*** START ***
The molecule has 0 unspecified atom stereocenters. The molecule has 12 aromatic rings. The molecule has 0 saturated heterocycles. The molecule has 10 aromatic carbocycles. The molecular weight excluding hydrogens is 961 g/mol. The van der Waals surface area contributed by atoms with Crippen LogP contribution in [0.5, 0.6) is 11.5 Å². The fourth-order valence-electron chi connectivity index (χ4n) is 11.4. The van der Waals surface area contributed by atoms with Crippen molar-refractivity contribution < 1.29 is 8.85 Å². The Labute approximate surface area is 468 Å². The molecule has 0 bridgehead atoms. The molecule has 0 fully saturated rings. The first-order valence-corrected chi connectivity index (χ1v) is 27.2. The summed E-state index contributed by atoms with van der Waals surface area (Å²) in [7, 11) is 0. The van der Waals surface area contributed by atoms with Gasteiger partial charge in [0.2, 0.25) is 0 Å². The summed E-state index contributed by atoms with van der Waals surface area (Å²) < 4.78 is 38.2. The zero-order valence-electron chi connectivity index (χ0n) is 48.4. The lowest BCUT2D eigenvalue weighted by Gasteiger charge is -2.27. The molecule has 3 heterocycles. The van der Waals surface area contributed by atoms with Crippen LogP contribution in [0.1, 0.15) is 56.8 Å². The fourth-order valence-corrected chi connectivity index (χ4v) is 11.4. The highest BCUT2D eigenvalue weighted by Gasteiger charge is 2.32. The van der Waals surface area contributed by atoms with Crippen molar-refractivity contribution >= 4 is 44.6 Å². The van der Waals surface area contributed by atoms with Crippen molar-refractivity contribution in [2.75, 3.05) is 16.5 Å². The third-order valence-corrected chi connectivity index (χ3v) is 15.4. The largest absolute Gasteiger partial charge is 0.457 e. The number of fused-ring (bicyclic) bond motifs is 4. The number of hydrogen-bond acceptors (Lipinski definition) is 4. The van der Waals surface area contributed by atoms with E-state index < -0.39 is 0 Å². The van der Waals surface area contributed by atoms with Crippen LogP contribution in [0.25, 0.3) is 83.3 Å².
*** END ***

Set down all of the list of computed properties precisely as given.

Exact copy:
The molecule has 0 unspecified atom stereocenters. The molecule has 12 aromatic rings. The molecule has 0 saturated heterocycles. The molecule has 10 aromatic carbocycles. The molecular weight excluding hydrogens is 961 g/mol. The van der Waals surface area contributed by atoms with Crippen LogP contribution in [0.5, 0.6) is 11.5 Å². The fourth-order valence-electron chi connectivity index (χ4n) is 11.4. The van der Waals surface area contributed by atoms with Crippen molar-refractivity contribution < 1.29 is 8.85 Å². The Labute approximate surface area is 468 Å². The molecule has 0 bridgehead atoms. The molecule has 0 fully saturated rings. The first-order valence-corrected chi connectivity index (χ1v) is 27.2. The summed E-state index contributed by atoms with van der Waals surface area (Å²) in [7, 11) is 0. The van der Waals surface area contributed by atoms with Gasteiger partial charge in [0.2, 0.25) is 0 Å². The summed E-state index contributed by atoms with van der Waals surface area (Å²) < 4.78 is 38.2. The zero-order valence-electron chi connectivity index (χ0n) is 48.4. The lowest BCUT2D eigenvalue weighted by Gasteiger charge is -2.27. The molecule has 3 heterocycles. The van der Waals surface area contributed by atoms with Crippen LogP contribution in [0.1, 0.15) is 56.8 Å². The fourth-order valence-corrected chi connectivity index (χ4v) is 11.4. The highest BCUT2D eigenvalue weighted by Gasteiger charge is 2.32. The van der Waals surface area contributed by atoms with Crippen molar-refractivity contribution >= 4 is 44.6 Å². The van der Waals surface area contributed by atoms with Crippen molar-refractivity contribution in [2.75, 3.05) is 16.5 Å². The third-order valence-corrected chi connectivity index (χ3v) is 15.4. The largest absolute Gasteiger partial charge is 0.457 e. The number of fused-ring (bicyclic) bond motifs is 4. The number of hydrogen-bond acceptors (Lipinski definition) is 4. The van der Waals surface area contributed by atoms with E-state index < -0.39 is 0 Å². The van der Waals surface area contributed by atoms with Crippen LogP contribution in [0.25, 0.3) is 83.3 Å².